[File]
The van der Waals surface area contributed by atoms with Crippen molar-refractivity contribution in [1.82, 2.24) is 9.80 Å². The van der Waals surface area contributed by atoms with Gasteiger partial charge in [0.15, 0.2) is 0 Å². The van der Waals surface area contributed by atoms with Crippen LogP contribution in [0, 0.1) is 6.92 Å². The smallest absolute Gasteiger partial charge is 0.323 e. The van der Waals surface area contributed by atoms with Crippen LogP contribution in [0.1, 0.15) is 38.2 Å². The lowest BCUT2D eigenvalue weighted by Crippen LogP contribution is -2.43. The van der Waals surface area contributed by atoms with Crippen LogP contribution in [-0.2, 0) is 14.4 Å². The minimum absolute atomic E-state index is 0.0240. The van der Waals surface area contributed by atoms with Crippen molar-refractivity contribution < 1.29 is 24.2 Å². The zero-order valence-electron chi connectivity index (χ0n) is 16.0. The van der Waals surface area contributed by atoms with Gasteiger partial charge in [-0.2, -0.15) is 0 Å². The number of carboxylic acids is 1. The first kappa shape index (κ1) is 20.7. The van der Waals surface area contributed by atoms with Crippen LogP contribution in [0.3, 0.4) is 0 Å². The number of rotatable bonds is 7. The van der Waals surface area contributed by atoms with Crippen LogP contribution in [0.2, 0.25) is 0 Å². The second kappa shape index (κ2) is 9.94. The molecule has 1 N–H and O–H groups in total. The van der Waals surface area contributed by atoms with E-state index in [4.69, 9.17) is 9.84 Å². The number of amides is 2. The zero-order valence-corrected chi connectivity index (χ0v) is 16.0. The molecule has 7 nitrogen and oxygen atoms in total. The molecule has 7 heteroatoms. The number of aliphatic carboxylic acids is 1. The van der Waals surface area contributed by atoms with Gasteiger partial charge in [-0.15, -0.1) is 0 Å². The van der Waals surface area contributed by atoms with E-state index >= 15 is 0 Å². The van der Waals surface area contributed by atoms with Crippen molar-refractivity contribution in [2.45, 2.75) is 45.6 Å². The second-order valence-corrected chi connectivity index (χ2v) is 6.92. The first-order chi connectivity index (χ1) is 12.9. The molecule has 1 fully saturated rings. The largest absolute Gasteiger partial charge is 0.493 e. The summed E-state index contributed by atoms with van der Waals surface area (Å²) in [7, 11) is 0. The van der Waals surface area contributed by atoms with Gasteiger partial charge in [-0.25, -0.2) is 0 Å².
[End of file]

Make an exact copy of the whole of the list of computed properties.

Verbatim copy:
The van der Waals surface area contributed by atoms with Crippen molar-refractivity contribution in [1.82, 2.24) is 9.80 Å². The van der Waals surface area contributed by atoms with Gasteiger partial charge in [0.15, 0.2) is 0 Å². The van der Waals surface area contributed by atoms with Crippen LogP contribution in [0, 0.1) is 6.92 Å². The smallest absolute Gasteiger partial charge is 0.323 e. The van der Waals surface area contributed by atoms with Crippen LogP contribution in [0.1, 0.15) is 38.2 Å². The lowest BCUT2D eigenvalue weighted by Crippen LogP contribution is -2.43. The van der Waals surface area contributed by atoms with Crippen LogP contribution in [-0.2, 0) is 14.4 Å². The minimum absolute atomic E-state index is 0.0240. The van der Waals surface area contributed by atoms with Crippen molar-refractivity contribution < 1.29 is 24.2 Å². The zero-order valence-electron chi connectivity index (χ0n) is 16.0. The van der Waals surface area contributed by atoms with Gasteiger partial charge in [-0.2, -0.15) is 0 Å². The number of carboxylic acids is 1. The first kappa shape index (κ1) is 20.7. The van der Waals surface area contributed by atoms with Crippen LogP contribution in [0.3, 0.4) is 0 Å². The number of rotatable bonds is 7. The van der Waals surface area contributed by atoms with Crippen LogP contribution in [0.2, 0.25) is 0 Å². The second kappa shape index (κ2) is 9.94. The molecule has 1 N–H and O–H groups in total. The van der Waals surface area contributed by atoms with E-state index in [4.69, 9.17) is 9.84 Å². The number of amides is 2. The zero-order valence-corrected chi connectivity index (χ0v) is 16.0. The molecule has 7 nitrogen and oxygen atoms in total. The molecule has 7 heteroatoms. The number of aliphatic carboxylic acids is 1. The van der Waals surface area contributed by atoms with Gasteiger partial charge in [-0.15, -0.1) is 0 Å². The van der Waals surface area contributed by atoms with E-state index >= 15 is 0 Å². The van der Waals surface area contributed by atoms with Crippen molar-refractivity contribution in [2.45, 2.75) is 45.6 Å². The second-order valence-corrected chi connectivity index (χ2v) is 6.92. The first-order chi connectivity index (χ1) is 12.9. The molecule has 1 fully saturated rings. The largest absolute Gasteiger partial charge is 0.493 e. The summed E-state index contributed by atoms with van der Waals surface area (Å²) in [7, 11) is 0. The van der Waals surface area contributed by atoms with Gasteiger partial charge in [-0.25, -0.2) is 0 Å².